n Health SA Gesondheid - Community care worker perceptions of their roles in tuberculosis care and their information needs
|Article Title||Community care worker perceptions of their roles in tuberculosis care and their information needs|
|© Publisher:||University of Johannesburg|
|Journal||Health SA Gesondheid|
|Affiliations||1 Rhodes University and 2 Rhodes University|
|Publication Date||Jan 2016|
|Pages||245 - 252|
|Keyword(s)||Community care workers, Information needs, Motivation, Role, South Africa and Tuberculosis|
Background: Community care workers (CCWs) inhabit a central role in the management of tuberculosis (TB) patients in South Africa. CCWs attend training courses, but training is not standardised at either the national or provincial level.
Objective: To explore perceptions of CCWs of their role in TB care and TB information needs.
Methods: CCWs working with TB patients were recruited from Grahamstown Hospice and local primary healthcare clinics in Grahamstown. Focus group discussions and semi-structured interviews were conducted with 14 CCWs using a question guide. Data were thematically analysed.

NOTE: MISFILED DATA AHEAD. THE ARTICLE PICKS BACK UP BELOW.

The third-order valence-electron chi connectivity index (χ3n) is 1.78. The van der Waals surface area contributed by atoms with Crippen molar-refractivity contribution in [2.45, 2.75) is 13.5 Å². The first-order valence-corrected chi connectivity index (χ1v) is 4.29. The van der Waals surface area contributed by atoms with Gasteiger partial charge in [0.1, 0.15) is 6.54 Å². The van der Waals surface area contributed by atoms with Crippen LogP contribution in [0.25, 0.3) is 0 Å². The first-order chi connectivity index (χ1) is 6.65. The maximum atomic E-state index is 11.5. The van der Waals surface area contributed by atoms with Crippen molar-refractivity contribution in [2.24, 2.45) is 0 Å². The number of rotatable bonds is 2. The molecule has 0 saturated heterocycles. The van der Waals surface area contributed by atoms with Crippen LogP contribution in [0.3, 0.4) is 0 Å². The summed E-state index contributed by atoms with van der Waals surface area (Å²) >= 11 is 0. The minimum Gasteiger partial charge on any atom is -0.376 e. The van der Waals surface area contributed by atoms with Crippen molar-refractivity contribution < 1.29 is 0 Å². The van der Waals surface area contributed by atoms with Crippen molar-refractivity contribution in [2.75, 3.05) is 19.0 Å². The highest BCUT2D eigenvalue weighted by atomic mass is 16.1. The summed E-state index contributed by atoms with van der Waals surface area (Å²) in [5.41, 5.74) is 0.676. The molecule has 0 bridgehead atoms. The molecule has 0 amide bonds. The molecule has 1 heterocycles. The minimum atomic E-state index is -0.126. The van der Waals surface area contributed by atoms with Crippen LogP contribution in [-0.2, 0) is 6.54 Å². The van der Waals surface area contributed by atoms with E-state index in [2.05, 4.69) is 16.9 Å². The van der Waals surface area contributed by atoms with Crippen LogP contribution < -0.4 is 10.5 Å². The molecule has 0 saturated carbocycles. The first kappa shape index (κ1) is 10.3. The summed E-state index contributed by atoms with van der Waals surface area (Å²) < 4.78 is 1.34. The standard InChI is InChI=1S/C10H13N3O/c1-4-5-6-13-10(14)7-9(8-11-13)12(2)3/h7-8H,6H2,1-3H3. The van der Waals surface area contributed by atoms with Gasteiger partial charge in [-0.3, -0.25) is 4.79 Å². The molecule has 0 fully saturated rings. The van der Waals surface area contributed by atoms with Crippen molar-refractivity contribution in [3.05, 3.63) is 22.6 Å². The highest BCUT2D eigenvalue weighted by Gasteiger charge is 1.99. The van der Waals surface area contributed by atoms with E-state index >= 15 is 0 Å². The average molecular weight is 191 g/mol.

Results: Three themes emerged from data analysis. Firstly, altruism was identified as the major motivational factor, with a desire to help others often stimulated by previously caring for sick relatives. Some CCWs had experienced being patients needing care, which motivated them to become involved in offering patient care. Secondly, CCWs reported great fulfilment and pride in their work as they believed they made a meaningful impact on patients' lives and in the surrounding community, and were respected for this contribution. Thirdly, most identified a need for further training and access to additional information about TB, particularly MDR- and XDR-TB, in order to reinforce both their own knowledge and to educate patients about drug-resistant TB.
Conclusion: CCWs were motivated and proud of their contribution to TB patient management and the education they provided to patients and to lay community members. Ongoing training was identified as a need, along with access to quality information materials to improve their knowledge and facilitate patient counselling.
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